Brooklyn drivers feeling pain at the pump

Things haven’t been easy lately for Sunset Park merchant Bob Smith. With gas prices topping $4 a gallon this month, the owner of Gil and Bob’s Jacoby Auto Parts at 6118 Fourth Avenue has been shelling out more than ever to travel between work and home in Laurelton, Queens.

To make matters worse, he says, the extra money drivers are spending at the pump is stopping them from shopping at his store. As a result, he estimates his business is down by 25 percent.

“For sure, there is less traffic around,” Smith said. “And that’s basically attributed to the price of gas.”

According to the American Automobile Association’s Daily Fuel Gauge

“I see a big difference in what I’m paying for this van,” said Avi Kramer, a driver for Subrose at 4413 15th Avenue. “It’s like $100 a tank.”

Citywide gas prices are also currently 30 cents higher than the national average, a statistic Robert Sinclair Jr., manager of media relations for American Automobile Association New York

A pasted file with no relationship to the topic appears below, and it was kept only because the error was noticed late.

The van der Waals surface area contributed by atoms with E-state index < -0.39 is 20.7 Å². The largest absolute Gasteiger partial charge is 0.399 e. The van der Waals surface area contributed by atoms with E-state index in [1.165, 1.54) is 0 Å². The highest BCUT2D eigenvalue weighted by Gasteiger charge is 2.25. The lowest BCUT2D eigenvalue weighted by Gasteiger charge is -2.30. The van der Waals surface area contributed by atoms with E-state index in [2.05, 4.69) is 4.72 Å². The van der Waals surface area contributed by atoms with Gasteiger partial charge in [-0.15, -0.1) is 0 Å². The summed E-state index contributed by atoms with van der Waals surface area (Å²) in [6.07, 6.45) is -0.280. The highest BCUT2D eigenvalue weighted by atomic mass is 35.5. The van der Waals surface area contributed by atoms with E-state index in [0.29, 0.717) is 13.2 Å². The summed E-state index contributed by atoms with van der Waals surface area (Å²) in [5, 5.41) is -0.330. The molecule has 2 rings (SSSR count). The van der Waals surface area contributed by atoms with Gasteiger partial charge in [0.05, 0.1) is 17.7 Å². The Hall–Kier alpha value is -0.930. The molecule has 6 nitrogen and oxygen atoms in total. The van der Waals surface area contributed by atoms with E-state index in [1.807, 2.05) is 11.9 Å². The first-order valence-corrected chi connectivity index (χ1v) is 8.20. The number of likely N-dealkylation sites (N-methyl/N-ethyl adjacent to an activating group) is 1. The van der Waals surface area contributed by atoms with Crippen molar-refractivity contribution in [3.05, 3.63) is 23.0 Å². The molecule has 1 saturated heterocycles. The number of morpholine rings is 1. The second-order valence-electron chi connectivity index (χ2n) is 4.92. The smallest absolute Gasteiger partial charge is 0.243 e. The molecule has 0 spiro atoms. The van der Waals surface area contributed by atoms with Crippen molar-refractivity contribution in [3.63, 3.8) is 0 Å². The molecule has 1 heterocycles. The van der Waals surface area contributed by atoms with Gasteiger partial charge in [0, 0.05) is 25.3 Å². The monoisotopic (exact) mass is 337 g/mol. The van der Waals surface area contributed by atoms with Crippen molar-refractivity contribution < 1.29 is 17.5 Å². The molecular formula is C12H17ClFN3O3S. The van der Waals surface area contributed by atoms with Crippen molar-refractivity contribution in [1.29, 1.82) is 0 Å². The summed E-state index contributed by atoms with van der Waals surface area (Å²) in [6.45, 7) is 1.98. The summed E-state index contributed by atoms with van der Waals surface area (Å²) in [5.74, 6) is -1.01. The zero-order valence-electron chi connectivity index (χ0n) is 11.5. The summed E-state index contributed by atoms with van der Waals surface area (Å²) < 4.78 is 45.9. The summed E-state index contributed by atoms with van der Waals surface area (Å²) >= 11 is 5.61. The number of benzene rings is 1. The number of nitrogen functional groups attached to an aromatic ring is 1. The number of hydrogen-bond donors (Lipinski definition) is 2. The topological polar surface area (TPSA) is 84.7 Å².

“The northeast is a hotspot for higher prices because of refinery capacity,” Sinclair said. “Two in the Philadelphia region closed down recently and one on St. Croix, owned by Hess and the Venezuelan government, also shut down. With less refinery capacity, there is less gas on the market, meaning higher gas prices.”

Given the circumstances, Bay Ridge resident America Wharton thinks it’s time for U.S. politicians to start regulating prices more aggressively.

“We can’t fix everything, but it has to come from the government,” Wharton said.

Community Board 10 member Khader El-Yateem agrees that the U.S. government needs to do something.

“International politics continue to affect us locally with the price of oil,” El-Yateem said. “Hopefully [the U.S.] can find a diplomatic solution so our lives over here won’t be affected by what’s happening overseas.”

He feels state politicians should also work to lower gas prices.

“What we can do locally is work with elected officials to try to decrease taxes on the price of oil,” El-Yateem said. “You see the difference between New York and New Jersey is often 50 cents a gallon.”

However, Sinclair says things will most likely get worse before they get better.

“We think upward pressure on prices will continue until mid-April,” he said.

It’s a possibility that worries Manuel Gil, a driver for Sunset Park car service Puebla Express.

“They say [gas] might be even more in the summer, that it might be five dollars a gallon,” Gil said. “The poor people, the working people, pay the consequence.”

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